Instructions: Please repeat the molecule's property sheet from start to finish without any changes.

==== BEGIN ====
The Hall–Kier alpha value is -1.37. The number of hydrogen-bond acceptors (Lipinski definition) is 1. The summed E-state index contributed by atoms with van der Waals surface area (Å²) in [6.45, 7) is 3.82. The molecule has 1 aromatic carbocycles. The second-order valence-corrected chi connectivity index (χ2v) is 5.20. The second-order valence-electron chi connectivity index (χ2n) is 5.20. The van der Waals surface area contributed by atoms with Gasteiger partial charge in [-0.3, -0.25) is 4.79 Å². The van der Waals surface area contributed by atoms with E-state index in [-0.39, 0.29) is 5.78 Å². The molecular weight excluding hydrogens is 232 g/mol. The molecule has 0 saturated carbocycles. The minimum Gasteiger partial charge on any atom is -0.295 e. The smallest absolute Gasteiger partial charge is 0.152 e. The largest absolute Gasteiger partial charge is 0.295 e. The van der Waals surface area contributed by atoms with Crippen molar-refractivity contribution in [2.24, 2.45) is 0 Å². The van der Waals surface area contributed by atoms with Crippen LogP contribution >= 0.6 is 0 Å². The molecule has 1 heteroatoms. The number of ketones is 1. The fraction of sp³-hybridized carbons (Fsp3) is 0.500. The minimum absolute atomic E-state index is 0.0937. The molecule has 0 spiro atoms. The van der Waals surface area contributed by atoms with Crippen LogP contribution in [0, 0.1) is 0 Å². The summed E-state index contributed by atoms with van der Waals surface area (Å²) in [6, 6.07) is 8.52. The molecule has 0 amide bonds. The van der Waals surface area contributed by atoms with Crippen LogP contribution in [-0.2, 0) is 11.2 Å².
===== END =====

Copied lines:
The Hall–Kier alpha value is -1.37. The number of hydrogen-bond acceptors (Lipinski definition) is 1. The summed E-state index contributed by atoms with van der Waals surface area (Å²) in [6.45, 7) is 3.82. The molecule has 1 aromatic carbocycles. The second-order valence-corrected chi connectivity index (χ2v) is 5.20. The second-order valence-electron chi connectivity index (χ2n) is 5.20. The van der Waals surface area contributed by atoms with Gasteiger partial charge in [-0.3, -0.25) is 4.79 Å². The van der Waals surface area contributed by atoms with E-state index in [-0.39, 0.29) is 5.78 Å². The molecular weight excluding hydrogens is 232 g/mol. The molecule has 0 saturated carbocycles. The minimum Gasteiger partial charge on any atom is -0.295 e. The smallest absolute Gasteiger partial charge is 0.152 e. The largest absolute Gasteiger partial charge is 0.295 e. The van der Waals surface area contributed by atoms with Crippen molar-refractivity contribution in [2.24, 2.45) is 0 Å². The van der Waals surface area contributed by atoms with Crippen LogP contribution >= 0.6 is 0 Å². The molecule has 1 heteroatoms. The number of ketones is 1. The fraction of sp³-hybridized carbons (Fsp3) is 0.500. The minimum absolute atomic E-state index is 0.0937. The molecule has 0 spiro atoms. The van der Waals surface area contributed by atoms with Crippen LogP contribution in [0, 0.1) is 0 Å². The summed E-state index contributed by atoms with van der Waals surface area (Å²) in [6, 6.07) is 8.52. The molecule has 0 amide bonds. The van der Waals surface area contributed by atoms with Crippen LogP contribution in [-0.2, 0) is 11.2 Å².